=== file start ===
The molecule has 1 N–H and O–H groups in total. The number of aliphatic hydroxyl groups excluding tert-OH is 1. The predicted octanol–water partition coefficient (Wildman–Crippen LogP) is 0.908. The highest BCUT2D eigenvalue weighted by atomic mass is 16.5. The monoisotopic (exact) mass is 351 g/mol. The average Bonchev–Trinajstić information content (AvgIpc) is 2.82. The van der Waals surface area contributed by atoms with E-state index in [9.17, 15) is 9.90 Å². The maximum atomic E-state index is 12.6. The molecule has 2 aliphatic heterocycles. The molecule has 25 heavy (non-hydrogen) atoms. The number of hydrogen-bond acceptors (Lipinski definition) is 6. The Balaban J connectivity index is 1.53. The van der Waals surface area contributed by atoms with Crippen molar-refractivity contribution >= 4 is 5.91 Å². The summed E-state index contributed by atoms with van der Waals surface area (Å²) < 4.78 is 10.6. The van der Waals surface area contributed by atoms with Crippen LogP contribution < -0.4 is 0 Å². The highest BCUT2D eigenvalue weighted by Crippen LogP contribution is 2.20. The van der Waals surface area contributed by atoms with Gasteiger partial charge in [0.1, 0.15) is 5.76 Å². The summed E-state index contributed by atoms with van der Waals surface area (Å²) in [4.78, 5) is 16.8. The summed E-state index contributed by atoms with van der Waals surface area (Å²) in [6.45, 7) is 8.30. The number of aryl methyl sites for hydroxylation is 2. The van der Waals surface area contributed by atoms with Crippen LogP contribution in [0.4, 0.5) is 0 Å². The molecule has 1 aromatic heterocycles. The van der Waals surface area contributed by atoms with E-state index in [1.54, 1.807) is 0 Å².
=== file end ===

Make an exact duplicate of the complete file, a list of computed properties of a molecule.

The molecule has 1 N–H and O–H groups in total. The number of aliphatic hydroxyl groups excluding tert-OH is 1. The predicted octanol–water partition coefficient (Wildman–Crippen LogP) is 0.908. The highest BCUT2D eigenvalue weighted by atomic mass is 16.5. The monoisotopic (exact) mass is 351 g/mol. The average Bonchev–Trinajstić information content (AvgIpc) is 2.82. The van der Waals surface area contributed by atoms with E-state index in [9.17, 15) is 9.90 Å². The maximum atomic E-state index is 12.6. The molecule has 2 aliphatic heterocycles. The molecule has 25 heavy (non-hydrogen) atoms. The number of hydrogen-bond acceptors (Lipinski definition) is 6. The Balaban J connectivity index is 1.53. The van der Waals surface area contributed by atoms with Crippen molar-refractivity contribution >= 4 is 5.91 Å². The summed E-state index contributed by atoms with van der Waals surface area (Å²) < 4.78 is 10.6. The van der Waals surface area contributed by atoms with Crippen LogP contribution < -0.4 is 0 Å². The highest BCUT2D eigenvalue weighted by Crippen LogP contribution is 2.20. The van der Waals surface area contributed by atoms with Gasteiger partial charge in [0.1, 0.15) is 5.76 Å². The summed E-state index contributed by atoms with van der Waals surface area (Å²) in [4.78, 5) is 16.8. The summed E-state index contributed by atoms with van der Waals surface area (Å²) in [6.45, 7) is 8.30. The number of aryl methyl sites for hydroxylation is 2. The van der Waals surface area contributed by atoms with Crippen LogP contribution in [0.4, 0.5) is 0 Å². The molecule has 1 aromatic heterocycles. The van der Waals surface area contributed by atoms with E-state index in [1.54, 1.807) is 0 Å².